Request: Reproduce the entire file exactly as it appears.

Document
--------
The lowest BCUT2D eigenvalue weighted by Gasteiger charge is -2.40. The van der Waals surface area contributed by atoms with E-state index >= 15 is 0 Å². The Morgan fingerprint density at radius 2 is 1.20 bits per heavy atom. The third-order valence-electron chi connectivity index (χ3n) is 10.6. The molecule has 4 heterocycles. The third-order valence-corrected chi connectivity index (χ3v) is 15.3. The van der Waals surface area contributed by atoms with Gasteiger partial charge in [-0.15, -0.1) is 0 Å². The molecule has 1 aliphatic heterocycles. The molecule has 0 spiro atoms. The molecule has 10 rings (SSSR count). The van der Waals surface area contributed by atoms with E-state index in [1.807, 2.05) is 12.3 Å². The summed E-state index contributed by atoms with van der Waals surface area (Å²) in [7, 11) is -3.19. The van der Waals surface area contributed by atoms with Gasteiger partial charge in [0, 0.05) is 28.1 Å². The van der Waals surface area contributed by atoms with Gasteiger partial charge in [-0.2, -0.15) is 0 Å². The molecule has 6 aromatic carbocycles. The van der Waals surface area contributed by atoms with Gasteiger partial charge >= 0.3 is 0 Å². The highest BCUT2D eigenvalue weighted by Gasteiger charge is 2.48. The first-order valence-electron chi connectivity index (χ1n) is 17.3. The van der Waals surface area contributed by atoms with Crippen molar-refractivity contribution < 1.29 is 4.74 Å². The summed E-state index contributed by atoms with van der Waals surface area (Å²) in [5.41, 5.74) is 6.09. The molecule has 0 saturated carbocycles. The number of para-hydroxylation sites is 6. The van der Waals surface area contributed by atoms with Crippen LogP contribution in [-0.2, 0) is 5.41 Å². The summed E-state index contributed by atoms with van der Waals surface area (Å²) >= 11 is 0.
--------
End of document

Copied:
The lowest BCUT2D eigenvalue weighted by Gasteiger charge is -2.40. The van der Waals surface area contributed by atoms with E-state index >= 15 is 0 Å². The Morgan fingerprint density at radius 2 is 1.20 bits per heavy atom. The third-order valence-electron chi connectivity index (χ3n) is 10.6. The molecule has 4 heterocycles. The third-order valence-corrected chi connectivity index (χ3v) is 15.3. The van der Waals surface area contributed by atoms with Gasteiger partial charge in [-0.15, -0.1) is 0 Å². The molecule has 1 aliphatic heterocycles. The molecule has 0 spiro atoms. The molecule has 10 rings (SSSR count). The van der Waals surface area contributed by atoms with E-state index in [1.807, 2.05) is 12.3 Å². The summed E-state index contributed by atoms with van der Waals surface area (Å²) in [7, 11) is -3.19. The van der Waals surface area contributed by atoms with Gasteiger partial charge in [0, 0.05) is 28.1 Å². The van der Waals surface area contributed by atoms with Gasteiger partial charge in [-0.2, -0.15) is 0 Å². The molecule has 6 aromatic carbocycles. The van der Waals surface area contributed by atoms with Gasteiger partial charge >= 0.3 is 0 Å². The highest BCUT2D eigenvalue weighted by Gasteiger charge is 2.48. The first-order valence-electron chi connectivity index (χ1n) is 17.3. The van der Waals surface area contributed by atoms with Crippen molar-refractivity contribution < 1.29 is 4.74 Å². The summed E-state index contributed by atoms with van der Waals surface area (Å²) in [5.41, 5.74) is 6.09. The molecule has 0 saturated carbocycles. The number of para-hydroxylation sites is 6. The van der Waals surface area contributed by atoms with Crippen LogP contribution in [-0.2, 0) is 5.41 Å². The summed E-state index contributed by atoms with van der Waals surface area (Å²) >= 11 is 0.